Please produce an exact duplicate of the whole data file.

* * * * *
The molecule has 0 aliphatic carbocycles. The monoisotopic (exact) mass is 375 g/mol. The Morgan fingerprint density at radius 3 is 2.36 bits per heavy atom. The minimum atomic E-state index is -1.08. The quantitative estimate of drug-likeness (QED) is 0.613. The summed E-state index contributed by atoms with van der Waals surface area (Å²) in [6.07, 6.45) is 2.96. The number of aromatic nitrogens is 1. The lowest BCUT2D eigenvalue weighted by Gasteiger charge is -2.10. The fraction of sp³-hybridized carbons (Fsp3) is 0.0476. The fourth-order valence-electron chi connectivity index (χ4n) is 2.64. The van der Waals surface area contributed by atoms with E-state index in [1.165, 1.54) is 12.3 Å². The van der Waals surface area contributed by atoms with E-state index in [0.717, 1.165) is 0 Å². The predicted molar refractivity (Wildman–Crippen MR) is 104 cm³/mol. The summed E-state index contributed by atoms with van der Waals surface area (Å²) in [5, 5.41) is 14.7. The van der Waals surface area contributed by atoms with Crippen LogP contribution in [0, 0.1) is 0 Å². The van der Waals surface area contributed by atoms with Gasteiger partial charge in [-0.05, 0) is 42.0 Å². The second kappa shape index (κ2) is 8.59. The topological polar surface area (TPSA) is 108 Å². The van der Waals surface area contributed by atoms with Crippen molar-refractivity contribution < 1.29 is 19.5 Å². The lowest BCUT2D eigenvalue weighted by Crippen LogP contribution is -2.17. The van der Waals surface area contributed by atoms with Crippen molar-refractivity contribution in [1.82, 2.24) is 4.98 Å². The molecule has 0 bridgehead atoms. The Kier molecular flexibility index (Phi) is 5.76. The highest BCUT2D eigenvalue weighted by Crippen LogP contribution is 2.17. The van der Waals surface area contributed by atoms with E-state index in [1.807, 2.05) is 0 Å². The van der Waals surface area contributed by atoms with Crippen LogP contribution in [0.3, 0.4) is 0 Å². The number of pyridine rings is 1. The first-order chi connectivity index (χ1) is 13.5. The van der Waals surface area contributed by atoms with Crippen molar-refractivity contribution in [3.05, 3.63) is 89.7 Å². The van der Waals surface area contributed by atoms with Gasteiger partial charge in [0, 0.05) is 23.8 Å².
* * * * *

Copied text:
The molecule has 0 aliphatic carbocycles. The monoisotopic (exact) mass is 375 g/mol. The Morgan fingerprint density at radius 3 is 2.36 bits per heavy atom. The minimum atomic E-state index is -1.08. The quantitative estimate of drug-likeness (QED) is 0.613. The summed E-state index contributed by atoms with van der Waals surface area (Å²) in [6.07, 6.45) is 2.96. The number of aromatic nitrogens is 1. The lowest BCUT2D eigenvalue weighted by Gasteiger charge is -2.10. The fraction of sp³-hybridized carbons (Fsp3) is 0.0476. The fourth-order valence-electron chi connectivity index (χ4n) is 2.64. The van der Waals surface area contributed by atoms with E-state index in [1.165, 1.54) is 12.3 Å². The van der Waals surface area contributed by atoms with E-state index in [0.717, 1.165) is 0 Å². The predicted molar refractivity (Wildman–Crippen MR) is 104 cm³/mol. The summed E-state index contributed by atoms with van der Waals surface area (Å²) in [5, 5.41) is 14.7. The van der Waals surface area contributed by atoms with Crippen LogP contribution in [0, 0.1) is 0 Å². The van der Waals surface area contributed by atoms with Gasteiger partial charge in [-0.05, 0) is 42.0 Å². The second kappa shape index (κ2) is 8.59. The topological polar surface area (TPSA) is 108 Å². The van der Waals surface area contributed by atoms with Crippen molar-refractivity contribution < 1.29 is 19.5 Å². The lowest BCUT2D eigenvalue weighted by Crippen LogP contribution is -2.17. The van der Waals surface area contributed by atoms with Crippen molar-refractivity contribution in [1.82, 2.24) is 4.98 Å². The molecule has 0 bridgehead atoms. The Kier molecular flexibility index (Phi) is 5.76. The highest BCUT2D eigenvalue weighted by Crippen LogP contribution is 2.17. The van der Waals surface area contributed by atoms with E-state index in [1.807, 2.05) is 0 Å². The van der Waals surface area contributed by atoms with Crippen LogP contribution in [0.3, 0.4) is 0 Å². The number of pyridine rings is 1. The first-order chi connectivity index (χ1) is 13.5. The van der Waals surface area contributed by atoms with Crippen molar-refractivity contribution in [3.05, 3.63) is 89.7 Å². The van der Waals surface area contributed by atoms with Gasteiger partial charge in [0, 0.05) is 23.8 Å².